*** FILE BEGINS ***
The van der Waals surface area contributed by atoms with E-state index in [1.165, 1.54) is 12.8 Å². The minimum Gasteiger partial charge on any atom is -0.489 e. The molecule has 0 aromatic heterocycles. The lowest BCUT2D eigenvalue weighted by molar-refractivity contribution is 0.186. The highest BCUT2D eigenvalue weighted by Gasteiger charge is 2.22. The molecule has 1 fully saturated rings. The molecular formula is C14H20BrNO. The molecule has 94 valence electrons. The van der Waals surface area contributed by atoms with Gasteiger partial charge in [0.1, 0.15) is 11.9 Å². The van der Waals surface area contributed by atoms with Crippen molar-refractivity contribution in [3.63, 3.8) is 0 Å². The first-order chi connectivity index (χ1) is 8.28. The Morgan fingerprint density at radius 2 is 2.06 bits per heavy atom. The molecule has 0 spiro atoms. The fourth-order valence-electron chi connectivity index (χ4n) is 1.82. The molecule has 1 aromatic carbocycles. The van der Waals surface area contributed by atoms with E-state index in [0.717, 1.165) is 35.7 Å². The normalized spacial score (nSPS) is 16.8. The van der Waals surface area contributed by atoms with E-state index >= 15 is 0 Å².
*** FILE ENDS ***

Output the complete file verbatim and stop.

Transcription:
The van der Waals surface area contributed by atoms with E-state index in [1.165, 1.54) is 12.8 Å². The minimum Gasteiger partial charge on any atom is -0.489 e. The molecule has 0 aromatic heterocycles. The lowest BCUT2D eigenvalue weighted by molar-refractivity contribution is 0.186. The highest BCUT2D eigenvalue weighted by Gasteiger charge is 2.22. The molecule has 1 fully saturated rings. The molecular formula is C14H20BrNO. The molecule has 94 valence electrons. The van der Waals surface area contributed by atoms with Gasteiger partial charge in [0.1, 0.15) is 11.9 Å². The van der Waals surface area contributed by atoms with Crippen molar-refractivity contribution in [3.63, 3.8) is 0 Å². The first-order chi connectivity index (χ1) is 8.28. The Morgan fingerprint density at radius 2 is 2.06 bits per heavy atom. The molecule has 0 spiro atoms. The fourth-order valence-electron chi connectivity index (χ4n) is 1.82. The molecule has 1 aromatic carbocycles. The van der Waals surface area contributed by atoms with E-state index in [0.717, 1.165) is 35.7 Å². The normalized spacial score (nSPS) is 16.8. The van der Waals surface area contributed by atoms with E-state index >= 15 is 0 Å².